Exercise Intervention Research on Persons with Disabilities. What We Know and Where We Need to Go.
Rimmer, JH, Chen, M-D., McCubbin, JA., Drum, C., & Peterson, J... (2010). Exercise Intervention Research on Persons with Disabilities. What We Know and Where We Need to Go. American Journal of Physical Medicine & Rehabilitation, 89, 249-263.
Evidence has shown that physical activity can reduce both health risks and improve well-being. However, there is a lack of evidence on the impact of physical activity on various health issues for varying disability groups. This study aimed to assess the research on physical activity interventions for disability groups from previous years, and to make research recommendations for the future.
Articles were only included if they were dated between 1986 through July 2006, were peer-reviewed, and dealt with health promotion for people with disabilities. Articles were excluded if they included participants younger than 18 or greater than 65 years of age, thus accounting for any age related health factors. Articles were further reduced by only including those that met the following three conditions:
- Health outcomes as dependent variables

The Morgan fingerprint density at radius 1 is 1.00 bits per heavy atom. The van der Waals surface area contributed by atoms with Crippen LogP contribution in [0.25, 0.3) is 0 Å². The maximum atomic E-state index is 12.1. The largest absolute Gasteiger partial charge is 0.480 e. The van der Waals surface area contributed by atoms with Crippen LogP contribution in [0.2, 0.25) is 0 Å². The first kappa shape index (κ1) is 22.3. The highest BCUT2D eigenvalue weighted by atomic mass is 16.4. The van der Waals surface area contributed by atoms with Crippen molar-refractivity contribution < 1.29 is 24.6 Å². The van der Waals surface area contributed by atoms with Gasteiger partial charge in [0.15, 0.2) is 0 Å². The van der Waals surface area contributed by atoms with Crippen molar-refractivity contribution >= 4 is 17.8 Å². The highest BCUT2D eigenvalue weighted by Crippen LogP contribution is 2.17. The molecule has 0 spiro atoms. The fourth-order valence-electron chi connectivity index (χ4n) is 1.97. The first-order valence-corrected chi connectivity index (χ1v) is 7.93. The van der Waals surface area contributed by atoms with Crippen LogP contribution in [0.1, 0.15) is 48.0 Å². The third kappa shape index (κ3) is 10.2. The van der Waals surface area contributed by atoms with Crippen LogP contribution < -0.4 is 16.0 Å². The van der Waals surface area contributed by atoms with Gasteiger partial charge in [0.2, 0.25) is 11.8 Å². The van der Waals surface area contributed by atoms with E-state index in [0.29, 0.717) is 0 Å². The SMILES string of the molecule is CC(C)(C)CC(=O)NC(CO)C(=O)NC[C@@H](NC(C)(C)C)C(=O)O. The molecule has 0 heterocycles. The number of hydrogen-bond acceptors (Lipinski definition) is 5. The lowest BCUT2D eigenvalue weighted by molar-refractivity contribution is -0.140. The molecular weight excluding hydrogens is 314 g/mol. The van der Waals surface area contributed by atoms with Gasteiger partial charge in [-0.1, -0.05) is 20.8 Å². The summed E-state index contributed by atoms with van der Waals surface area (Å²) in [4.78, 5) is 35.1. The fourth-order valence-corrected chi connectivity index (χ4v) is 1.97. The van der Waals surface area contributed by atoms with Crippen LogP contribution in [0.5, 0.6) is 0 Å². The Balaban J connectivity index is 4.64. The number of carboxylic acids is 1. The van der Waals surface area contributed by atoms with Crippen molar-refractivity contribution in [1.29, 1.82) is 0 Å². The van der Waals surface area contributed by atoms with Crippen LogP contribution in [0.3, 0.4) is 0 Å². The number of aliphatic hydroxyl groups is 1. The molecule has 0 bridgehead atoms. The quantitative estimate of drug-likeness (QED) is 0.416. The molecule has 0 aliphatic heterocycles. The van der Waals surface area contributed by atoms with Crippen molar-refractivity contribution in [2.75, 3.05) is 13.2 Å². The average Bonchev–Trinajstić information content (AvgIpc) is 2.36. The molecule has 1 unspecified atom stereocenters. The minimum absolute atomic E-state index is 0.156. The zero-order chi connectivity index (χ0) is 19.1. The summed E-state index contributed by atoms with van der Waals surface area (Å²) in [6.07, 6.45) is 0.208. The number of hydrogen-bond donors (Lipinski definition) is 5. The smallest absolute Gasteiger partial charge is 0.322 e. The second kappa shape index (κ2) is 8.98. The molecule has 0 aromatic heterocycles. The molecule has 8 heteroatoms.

- The physical activity program could be done in a community based setting.
After all the qualifications were satisfied, 80 studies were included in this study.
Each of the 80 articles was classified by type of study, type of exercise and targeted health outcomes. Of these articles, the majority focused on stroke (16), followed by multiple sclerosis (12). Thirty two of the articles were randomized controlled trials, and 21 were focused on aerobic training. Fifty of the articles were categorized as "functional health" in the health outcome category.
Aerobic exercise was the most common intervention for participants with stroke, muscular dystrophy and Parkinson's disease; while strength training was more common for those with multiple sclerosis, cerebral palsy and polio.
For those with intellectual disabilities, the primary focus was to improve musculoskeletal and metabolic health. For those with Alzheimer's disease, the focus was on mental health. Functional health was the most common health outcome, especially for those with stroke, multiple sclerosis and Parkinson's disease.
These results show that there is a gap in research focused in the area of physical activity and disability. It was also found that positive results were seldom ever duplicated in other studies. Given the rarity of some of the disability groups studied, it may be difficult to obtain a large enough sample size to conduct adequate studies. This study did not include studies that involved other health promotion facets, such as nutrition. There needs to be future research that focuses on specific disabilities and varies the doses of exercises to determine the effects.